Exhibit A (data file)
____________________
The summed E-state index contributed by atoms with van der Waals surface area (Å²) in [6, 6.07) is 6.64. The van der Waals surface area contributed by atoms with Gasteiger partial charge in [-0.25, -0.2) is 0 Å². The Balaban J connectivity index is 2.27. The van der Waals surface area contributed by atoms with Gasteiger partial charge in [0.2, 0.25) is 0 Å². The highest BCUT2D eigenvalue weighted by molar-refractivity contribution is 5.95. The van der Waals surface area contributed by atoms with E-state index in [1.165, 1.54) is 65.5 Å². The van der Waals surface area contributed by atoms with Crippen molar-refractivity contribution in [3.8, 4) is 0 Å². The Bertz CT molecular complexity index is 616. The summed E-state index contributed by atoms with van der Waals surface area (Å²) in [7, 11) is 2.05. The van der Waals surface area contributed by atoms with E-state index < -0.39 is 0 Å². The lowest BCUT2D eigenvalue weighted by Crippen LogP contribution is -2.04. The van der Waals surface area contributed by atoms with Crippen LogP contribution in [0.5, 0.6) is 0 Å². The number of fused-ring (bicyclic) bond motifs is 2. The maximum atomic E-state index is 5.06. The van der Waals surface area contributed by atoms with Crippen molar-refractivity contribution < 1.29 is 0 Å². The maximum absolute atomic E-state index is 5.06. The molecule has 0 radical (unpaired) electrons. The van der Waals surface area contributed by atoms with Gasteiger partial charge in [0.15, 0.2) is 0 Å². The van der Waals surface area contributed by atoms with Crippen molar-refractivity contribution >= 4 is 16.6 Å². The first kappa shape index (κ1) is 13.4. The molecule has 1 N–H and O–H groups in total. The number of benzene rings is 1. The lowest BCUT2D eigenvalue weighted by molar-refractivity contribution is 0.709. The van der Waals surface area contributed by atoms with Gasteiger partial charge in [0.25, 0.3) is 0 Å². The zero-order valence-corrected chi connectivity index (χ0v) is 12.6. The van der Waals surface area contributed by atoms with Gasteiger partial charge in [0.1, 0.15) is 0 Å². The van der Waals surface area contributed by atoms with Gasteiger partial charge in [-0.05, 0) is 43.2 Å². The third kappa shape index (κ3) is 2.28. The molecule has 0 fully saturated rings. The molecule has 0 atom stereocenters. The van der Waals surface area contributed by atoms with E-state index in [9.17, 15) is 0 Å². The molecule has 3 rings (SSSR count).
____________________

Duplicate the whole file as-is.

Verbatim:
The summed E-state index contributed by atoms with van der Waals surface area (Å²) in [6, 6.07) is 6.64. The van der Waals surface area contributed by atoms with Gasteiger partial charge in [-0.25, -0.2) is 0 Å². The Balaban J connectivity index is 2.27. The van der Waals surface area contributed by atoms with Gasteiger partial charge in [0.2, 0.25) is 0 Å². The highest BCUT2D eigenvalue weighted by molar-refractivity contribution is 5.95. The van der Waals surface area contributed by atoms with E-state index in [1.165, 1.54) is 65.5 Å². The van der Waals surface area contributed by atoms with Crippen molar-refractivity contribution in [3.8, 4) is 0 Å². The Bertz CT molecular complexity index is 616. The summed E-state index contributed by atoms with van der Waals surface area (Å²) in [7, 11) is 2.05. The van der Waals surface area contributed by atoms with E-state index < -0.39 is 0 Å². The lowest BCUT2D eigenvalue weighted by Crippen LogP contribution is -2.04. The van der Waals surface area contributed by atoms with Crippen LogP contribution in [0.5, 0.6) is 0 Å². The number of fused-ring (bicyclic) bond motifs is 2. The maximum atomic E-state index is 5.06. The van der Waals surface area contributed by atoms with Crippen molar-refractivity contribution < 1.29 is 0 Å². The maximum absolute atomic E-state index is 5.06. The molecule has 0 radical (unpaired) electrons. The van der Waals surface area contributed by atoms with Gasteiger partial charge in [0.15, 0.2) is 0 Å². The van der Waals surface area contributed by atoms with Crippen molar-refractivity contribution >= 4 is 16.6 Å². The first kappa shape index (κ1) is 13.4. The molecule has 1 N–H and O–H groups in total. The number of benzene rings is 1. The lowest BCUT2D eigenvalue weighted by molar-refractivity contribution is 0.709. The van der Waals surface area contributed by atoms with Gasteiger partial charge in [0.25, 0.3) is 0 Å². The zero-order valence-corrected chi connectivity index (χ0v) is 12.6. The van der Waals surface area contributed by atoms with Gasteiger partial charge in [0.1, 0.15) is 0 Å². The van der Waals surface area contributed by atoms with Gasteiger partial charge in [-0.05, 0) is 43.2 Å². The third kappa shape index (κ3) is 2.28. The molecule has 0 fully saturated rings. The molecule has 0 atom stereocenters. The van der Waals surface area contributed by atoms with E-state index in [9.17, 15) is 0 Å². The molecule has 3 rings (SSSR count).